On November 26, 2007, Ms. DeLuca filed her Complaint (Doc. 1) initiating the current action. Count I of this Complaint alleges that Simmons violated the FMLA by denying DeLuca's leave request and terminating her employment in July 2007. (Compl. ¶¶ 31-35.) Count II of DeLuca's Complaint alleges that Simmons wrongfully terminated her in violation of the Pennsylvania Worker's Compensation Act. (Compl. ¶¶ 36-38.) Defendant Simmons filed its Answer (Doc. 5) to DeLuca's Complaint on December 26, 2007, and the parties proceeded with discovery. On July 30, 2008, the Court issued a Second Amended Case Management Order (Doc. 32). This Order established a October 15, 2008 deadline for the completion of discovery and a November 15, 2008 deadline for the filing of all dispositive motions and supporting briefs. (Id.)

On November 14, 2008, Plaintiff DeLuca filed a Motion For Summary Judgment (Doc. 34) along with a corresponding Brief in Support (Doc. 36) and Statement of Material Facts (Doc. 36, Ex. 2). On November 25, 2008, Defendant Simmons filed a Motion to Strike (Doc. 41) Plaintiff's statement of facts and brief supporting her summary judgment motion. Defendant also filed its Brief in Opposition (Doc. 43) to Plaintiff DeLuca's summary judgment motion on November 25, 2008. On November 29, 2008 Plaintiff DeLuca filed a Brief in Opposition (Doc. 48) to Defendant's Motion to Strike, and, on December 9, 2008, she filed her Reply Brief (Doc. 47) in support of her summary judgment motion. On April 23, 2009, the Court entered an Order (Doc.65) granting, in part, Defendant's Motion to Strike Plaintiff's Statement of Facts, and struck the portions of Plaintiff's Statement detailing various discovery-related disputes between the parties. The Court instructed Plaintiff to file a redacted copy of her Statement of Facts, omitting the stricken portions of the original document, and the Plaintiff complied by submitting her Amended Statement of Facts on April 26, 2009 (Doc. 66). Thus, Plaintiff's Motion for Summary Judgment has been thoroughly briefed and is ripe for disposition.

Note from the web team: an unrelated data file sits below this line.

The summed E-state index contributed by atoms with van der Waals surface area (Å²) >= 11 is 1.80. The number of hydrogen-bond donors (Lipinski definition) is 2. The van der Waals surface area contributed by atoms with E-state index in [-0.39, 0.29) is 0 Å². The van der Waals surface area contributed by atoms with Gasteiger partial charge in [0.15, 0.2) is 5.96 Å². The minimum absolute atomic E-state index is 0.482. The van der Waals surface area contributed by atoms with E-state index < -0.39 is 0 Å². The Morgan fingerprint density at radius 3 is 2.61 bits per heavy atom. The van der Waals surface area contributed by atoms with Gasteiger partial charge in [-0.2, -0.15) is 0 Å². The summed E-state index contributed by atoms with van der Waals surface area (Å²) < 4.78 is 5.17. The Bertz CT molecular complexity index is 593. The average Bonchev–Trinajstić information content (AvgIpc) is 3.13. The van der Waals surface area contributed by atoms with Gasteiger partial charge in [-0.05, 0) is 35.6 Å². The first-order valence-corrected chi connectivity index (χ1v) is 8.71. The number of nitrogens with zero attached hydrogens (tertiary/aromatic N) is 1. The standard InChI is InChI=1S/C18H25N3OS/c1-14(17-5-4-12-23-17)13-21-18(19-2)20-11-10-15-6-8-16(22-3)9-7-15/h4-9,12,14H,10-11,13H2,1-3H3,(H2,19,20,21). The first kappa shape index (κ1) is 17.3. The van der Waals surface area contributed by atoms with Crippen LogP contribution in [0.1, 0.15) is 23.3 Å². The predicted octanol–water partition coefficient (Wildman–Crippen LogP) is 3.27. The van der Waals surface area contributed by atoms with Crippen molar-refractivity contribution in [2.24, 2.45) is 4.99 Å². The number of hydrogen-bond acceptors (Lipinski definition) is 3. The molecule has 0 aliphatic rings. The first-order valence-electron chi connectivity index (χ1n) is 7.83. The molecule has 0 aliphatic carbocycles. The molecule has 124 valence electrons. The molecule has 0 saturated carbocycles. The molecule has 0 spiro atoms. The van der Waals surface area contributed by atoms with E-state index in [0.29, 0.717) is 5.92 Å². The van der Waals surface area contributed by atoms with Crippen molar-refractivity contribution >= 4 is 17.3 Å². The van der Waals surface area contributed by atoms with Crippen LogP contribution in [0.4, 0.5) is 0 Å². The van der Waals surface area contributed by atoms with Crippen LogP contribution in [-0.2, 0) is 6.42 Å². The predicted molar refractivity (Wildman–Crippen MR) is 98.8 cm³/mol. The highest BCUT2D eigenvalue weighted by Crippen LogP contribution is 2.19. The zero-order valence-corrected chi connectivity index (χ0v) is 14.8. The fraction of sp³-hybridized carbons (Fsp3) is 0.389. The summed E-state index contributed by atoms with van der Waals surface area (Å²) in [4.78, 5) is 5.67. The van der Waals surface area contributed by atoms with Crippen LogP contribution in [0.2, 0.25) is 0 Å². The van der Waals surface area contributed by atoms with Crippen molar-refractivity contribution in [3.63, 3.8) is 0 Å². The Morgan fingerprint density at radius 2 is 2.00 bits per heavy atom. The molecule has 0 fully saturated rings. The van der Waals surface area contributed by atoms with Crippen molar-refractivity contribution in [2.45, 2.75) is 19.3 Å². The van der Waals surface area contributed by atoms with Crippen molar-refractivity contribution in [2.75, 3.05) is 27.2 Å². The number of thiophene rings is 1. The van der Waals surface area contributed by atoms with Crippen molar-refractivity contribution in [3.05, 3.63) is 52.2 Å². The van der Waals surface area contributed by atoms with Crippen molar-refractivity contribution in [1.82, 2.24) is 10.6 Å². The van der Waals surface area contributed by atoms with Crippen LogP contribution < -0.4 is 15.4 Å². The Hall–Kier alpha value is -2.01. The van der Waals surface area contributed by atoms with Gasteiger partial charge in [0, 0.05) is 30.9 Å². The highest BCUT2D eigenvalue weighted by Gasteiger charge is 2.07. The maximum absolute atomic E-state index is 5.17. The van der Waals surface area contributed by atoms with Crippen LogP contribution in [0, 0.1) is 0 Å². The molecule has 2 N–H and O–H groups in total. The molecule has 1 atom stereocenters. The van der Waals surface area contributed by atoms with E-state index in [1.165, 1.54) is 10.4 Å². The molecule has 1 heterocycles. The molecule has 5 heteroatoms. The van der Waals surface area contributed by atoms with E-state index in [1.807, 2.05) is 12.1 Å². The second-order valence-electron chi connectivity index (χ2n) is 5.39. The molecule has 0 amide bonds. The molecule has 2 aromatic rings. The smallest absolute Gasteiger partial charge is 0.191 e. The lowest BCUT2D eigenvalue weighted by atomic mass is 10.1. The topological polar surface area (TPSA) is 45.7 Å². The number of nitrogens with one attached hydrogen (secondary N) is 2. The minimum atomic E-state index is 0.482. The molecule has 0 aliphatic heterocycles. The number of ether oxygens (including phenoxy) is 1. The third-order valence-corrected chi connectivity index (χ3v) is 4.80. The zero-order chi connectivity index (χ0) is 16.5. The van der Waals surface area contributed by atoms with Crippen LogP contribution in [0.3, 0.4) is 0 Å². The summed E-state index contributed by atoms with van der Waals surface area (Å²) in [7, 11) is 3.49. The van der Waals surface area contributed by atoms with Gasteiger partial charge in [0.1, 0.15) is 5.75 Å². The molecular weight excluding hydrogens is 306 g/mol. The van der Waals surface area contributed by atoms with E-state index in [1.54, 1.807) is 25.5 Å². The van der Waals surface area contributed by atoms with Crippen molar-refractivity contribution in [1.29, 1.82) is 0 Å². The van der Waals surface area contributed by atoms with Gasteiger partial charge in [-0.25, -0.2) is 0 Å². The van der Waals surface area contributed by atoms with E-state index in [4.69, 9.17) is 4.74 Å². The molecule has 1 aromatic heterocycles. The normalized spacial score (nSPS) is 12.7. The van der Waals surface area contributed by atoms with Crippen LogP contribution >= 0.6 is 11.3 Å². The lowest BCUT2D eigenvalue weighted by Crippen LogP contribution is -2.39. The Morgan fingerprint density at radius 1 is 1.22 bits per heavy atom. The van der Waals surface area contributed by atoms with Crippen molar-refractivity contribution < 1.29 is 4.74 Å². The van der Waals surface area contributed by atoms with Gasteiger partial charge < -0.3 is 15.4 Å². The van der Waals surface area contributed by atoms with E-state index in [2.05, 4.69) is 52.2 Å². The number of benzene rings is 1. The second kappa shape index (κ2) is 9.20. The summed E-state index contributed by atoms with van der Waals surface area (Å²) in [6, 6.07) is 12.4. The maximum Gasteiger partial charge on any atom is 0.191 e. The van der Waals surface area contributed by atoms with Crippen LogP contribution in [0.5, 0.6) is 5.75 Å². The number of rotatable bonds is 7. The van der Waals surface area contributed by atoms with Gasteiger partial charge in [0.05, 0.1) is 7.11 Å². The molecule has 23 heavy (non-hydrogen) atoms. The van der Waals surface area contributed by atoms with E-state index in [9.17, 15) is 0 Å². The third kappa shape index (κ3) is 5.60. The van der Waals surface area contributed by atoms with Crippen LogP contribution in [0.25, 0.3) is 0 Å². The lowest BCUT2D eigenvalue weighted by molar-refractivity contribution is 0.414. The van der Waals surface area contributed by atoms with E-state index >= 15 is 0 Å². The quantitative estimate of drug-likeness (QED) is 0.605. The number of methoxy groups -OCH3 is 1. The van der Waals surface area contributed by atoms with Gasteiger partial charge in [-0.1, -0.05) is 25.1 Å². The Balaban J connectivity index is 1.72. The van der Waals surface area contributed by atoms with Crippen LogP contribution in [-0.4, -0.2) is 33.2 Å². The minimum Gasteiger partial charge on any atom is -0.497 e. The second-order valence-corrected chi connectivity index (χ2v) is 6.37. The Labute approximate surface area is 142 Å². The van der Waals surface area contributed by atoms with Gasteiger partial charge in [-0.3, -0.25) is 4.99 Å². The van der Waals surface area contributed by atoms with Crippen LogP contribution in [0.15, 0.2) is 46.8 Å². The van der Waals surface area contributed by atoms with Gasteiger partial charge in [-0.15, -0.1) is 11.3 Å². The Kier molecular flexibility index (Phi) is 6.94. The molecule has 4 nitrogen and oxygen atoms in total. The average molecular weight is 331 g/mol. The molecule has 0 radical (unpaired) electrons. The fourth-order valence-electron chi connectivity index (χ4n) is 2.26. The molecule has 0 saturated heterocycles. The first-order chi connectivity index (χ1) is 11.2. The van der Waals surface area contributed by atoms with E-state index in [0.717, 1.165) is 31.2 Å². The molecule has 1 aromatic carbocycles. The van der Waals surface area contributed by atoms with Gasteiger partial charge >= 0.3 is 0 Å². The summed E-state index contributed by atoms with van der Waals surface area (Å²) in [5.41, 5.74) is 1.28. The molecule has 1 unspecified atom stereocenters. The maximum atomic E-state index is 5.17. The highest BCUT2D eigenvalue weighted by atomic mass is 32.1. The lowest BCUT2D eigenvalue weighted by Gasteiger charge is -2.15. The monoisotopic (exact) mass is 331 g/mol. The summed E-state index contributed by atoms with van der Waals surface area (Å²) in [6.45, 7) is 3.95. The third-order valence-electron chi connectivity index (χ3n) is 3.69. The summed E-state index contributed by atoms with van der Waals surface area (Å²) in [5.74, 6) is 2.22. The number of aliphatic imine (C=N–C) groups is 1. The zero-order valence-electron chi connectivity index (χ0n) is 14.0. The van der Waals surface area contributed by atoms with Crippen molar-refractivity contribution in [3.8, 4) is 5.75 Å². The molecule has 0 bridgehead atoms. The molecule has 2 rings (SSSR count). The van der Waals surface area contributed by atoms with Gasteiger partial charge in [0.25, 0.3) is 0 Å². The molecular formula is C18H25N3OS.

On November 18, 2008, three (3) days after the November 15, 2008 deadline for dispositive motions, Defendant Simmons filed its First Motion for Summary Judgment (Doc. 38), along with a Statement of Facts (Doc. 39) and corresponding Brief in Support (Doc. 40). On November 29, 2008 Plaintiff DeLuca filed a Brief in Opposition (Doc. 44) and an Answer to Simmons' Statement of Facts (Doc. 45). Defendant Simmons filed its Reply Brief (Doc. 49) on December 9, 2008, and filed a Supplement (Doc. 52) to its previously-filed Brief in Support on February 11, 2009. Accordingly, Defendant's First Motion for Summary Judgment has also been thoroughly briefed and is currently ripe for disposition.

LEGAL STANDARD

Summary judgment is appropriate if "the pleadings, depositions, answers to interrogatories, and admissions on file, together with the affidavits, if any, show that there is no genuine issue as to any material fact and that the moving party is entitled to a judgment as a matter of law." FED. R. CIV. P. 56(c). A fact is material if proof of its existence or nonexistence might affect the outcome of the suit under the applicable substantive law. See Anderson v. Liberty Lobby, Inc., 477 U.S. 242, 248 (1986).

Where there is no material fact in dispute, the moving party need only establish that it is entitled to judgment as a matter of law. Where, however, there is a disputed issue of material fact, summary judgment is appropriate only if the factual dispute is not a genuine one. See id. at 248. An issue of material fact is genuine if "a reasonable jury could return a verdict for the nonmoving party." Id.

Where there is a material fact in dispute, the moving party has the initial burden of proving that: (1) there is no genuine issue of material fact; and (2) the moving party is entitled to judgment as a matter of law. See CHARLES ALAN WRIGHT & ARTHURR. MILLER, FEDERAL PRACTICE AND PROCEDURE: CIVIL 2D § 2727 (2d ed. 1983). The moving party may present its own evidence or, where the nonmoving party has the burden of proof, simply point out to the Court that "the nonmoving party has failed to make a sufficient showing of an essential element of her case." Celotex Corp. v. Catrett, 477 U.S. 317, 323 (1986).